David explained that he was held in the hospital with his head packed in ice until the morning of May 20th, when the County Physician, Dr. Feller, examined him. He reported ” death is imminent unless this missle is removed.” David described the procedure: “So he [Dr. Feller] had the hospital X-ray his head and found a .22 bullet and cut open the scalp and spread it open and shaved the .22 bullet down to the small part and removed the remainder and re-aid the scalp and sewed 12 stitches to hold all and gave notice if this bullet has not split the brain lining you may live. Otherwise do not speak or talk until this shall have knitted together as the blue puss is still oozing from it.”
Kap passed away a few days later and David was charged with murder. His trial took place over a few days in July of 1936. David asserted that he acted in self defense and took the stand to testify. A jury found him guilty of second degree murder. He received a life sentence.
David’s Life in Prison
David was sent to the Utah State Penitentiary where he remained for the rest of his life. He was first sent to the prison in Sugar House. Later a new prison was built at Point of the Mountain in Draper. In 1951 prisoners, including David were moved to the new facility.
In a newspaper article relating his death, the Warden, John Turner, indicated that Dave was a model prisoner. He said, “He went about his own business and never caused a bit of trouble here.” The Warden also said that David was sent to the American Fork Training School and later to the Utah State Hospital for some time. He said, “He came back both times because he liked it better here.” The Warden also said that to his knowledge David had never been up for parole, however I have found newspaper articles that indicate that he was. Parole was denied each time.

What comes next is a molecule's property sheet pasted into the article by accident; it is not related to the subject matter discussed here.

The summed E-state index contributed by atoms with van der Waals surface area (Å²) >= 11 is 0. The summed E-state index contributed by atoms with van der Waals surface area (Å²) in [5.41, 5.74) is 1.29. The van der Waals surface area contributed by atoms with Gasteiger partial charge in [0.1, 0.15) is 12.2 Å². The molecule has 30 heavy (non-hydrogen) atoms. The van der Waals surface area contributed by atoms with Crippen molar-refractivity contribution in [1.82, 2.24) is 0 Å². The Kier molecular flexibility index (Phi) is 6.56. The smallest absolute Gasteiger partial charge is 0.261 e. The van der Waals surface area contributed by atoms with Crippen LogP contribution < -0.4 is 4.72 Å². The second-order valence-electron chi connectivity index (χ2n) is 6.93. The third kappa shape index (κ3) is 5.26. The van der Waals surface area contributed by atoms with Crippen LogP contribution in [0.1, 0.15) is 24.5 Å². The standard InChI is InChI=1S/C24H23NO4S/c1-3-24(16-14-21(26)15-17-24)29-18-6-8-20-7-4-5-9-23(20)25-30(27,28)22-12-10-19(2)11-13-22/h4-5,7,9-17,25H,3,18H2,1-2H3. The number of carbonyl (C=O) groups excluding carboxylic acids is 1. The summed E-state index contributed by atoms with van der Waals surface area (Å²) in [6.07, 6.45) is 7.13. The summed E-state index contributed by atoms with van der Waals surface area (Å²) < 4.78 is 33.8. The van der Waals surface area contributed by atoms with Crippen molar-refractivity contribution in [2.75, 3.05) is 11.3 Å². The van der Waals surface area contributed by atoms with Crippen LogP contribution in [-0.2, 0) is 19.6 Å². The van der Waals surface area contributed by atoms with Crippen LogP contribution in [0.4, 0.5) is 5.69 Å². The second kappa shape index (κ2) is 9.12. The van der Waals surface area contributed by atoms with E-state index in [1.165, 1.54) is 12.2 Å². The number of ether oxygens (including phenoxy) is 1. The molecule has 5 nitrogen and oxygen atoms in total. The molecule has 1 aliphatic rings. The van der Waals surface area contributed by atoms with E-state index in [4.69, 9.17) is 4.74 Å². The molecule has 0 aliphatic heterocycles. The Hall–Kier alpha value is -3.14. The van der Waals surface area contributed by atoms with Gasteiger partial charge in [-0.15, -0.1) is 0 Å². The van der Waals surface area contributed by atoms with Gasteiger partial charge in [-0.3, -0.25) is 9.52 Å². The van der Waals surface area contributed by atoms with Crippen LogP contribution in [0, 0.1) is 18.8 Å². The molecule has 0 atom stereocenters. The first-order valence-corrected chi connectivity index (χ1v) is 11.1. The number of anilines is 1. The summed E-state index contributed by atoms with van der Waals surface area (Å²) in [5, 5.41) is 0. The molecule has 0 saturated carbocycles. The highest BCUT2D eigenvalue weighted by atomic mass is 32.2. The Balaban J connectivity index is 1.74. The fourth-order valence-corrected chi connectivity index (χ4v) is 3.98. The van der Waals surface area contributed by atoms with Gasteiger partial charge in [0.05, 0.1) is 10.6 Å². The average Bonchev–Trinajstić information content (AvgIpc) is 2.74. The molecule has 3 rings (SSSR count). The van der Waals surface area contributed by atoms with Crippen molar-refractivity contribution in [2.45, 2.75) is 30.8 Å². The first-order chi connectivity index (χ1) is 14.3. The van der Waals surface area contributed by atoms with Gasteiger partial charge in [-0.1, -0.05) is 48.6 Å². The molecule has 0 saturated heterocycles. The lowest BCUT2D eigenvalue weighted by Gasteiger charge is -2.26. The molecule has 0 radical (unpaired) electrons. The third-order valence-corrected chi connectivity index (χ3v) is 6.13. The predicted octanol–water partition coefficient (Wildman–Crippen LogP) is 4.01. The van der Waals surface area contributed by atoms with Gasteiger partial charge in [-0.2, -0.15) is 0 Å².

While in prison David made a blanket from Bull Durham tobacco pouch sacks. The inmates apparently got tobacco and papers in these pouches and rolled their own cigarettes.
David wrote many petitions and appeals. He apparently knew enough to create documents which appeared to be official, however the content is rather confusing. He directed these to a variety of places – the State of Utah, The United States Supreme Court, Congress, and leaders of the L. D. S. Church. He seemed intent on telling his side of the story. He felt that he had acted in self-defense and his rights were violated. There is one letter indicating that the Supreme Court refused to address his petition, but I don’t know if all of these petitions were actually sent or what happened with them. They obviously did not change his life sentence.
A few months before his death, David became ill and was sent to Salt Lake General Hospital. He was admitted to the hospital on December 6, 1960. According to a family letter, by January 10 he had been on the critical list for several days and was not responding to any medication. He died in the hospital on January 23, 1961. Causes of death listed on his Death Certificate were Congestive heart failure, due to subacute bacterial endocarditis due to lymphosarcoma.
A letter from the hospital to David’s nephew, Joseph Eggleston, reported the findings of a postmortem examination. This indicated that his death was “due to a tumor of his lymph nodes which had involved organs in his abdomen. In addition, there was evidence of involvement of the heart with an infection which had been partially cured.”
The State of Utah would have sent David’s remains to the University Medical School, had not the family made other arrangements. His nephew, Joseph Eggleston, made funeral arrangements and a service was held. David was buried in the Eden Meadow View Cemetery next to his parents. He left a very small insurance policy. Joseph Eggleston was the beneficiary.
This account was adapted from what is in my book, The Joseph Eggleston Family, p. 531-532. As I was writing this post and studying more about the murder charges and appeals, I decided that I would relate that in more detail at a later time in another blog post – so watch for it.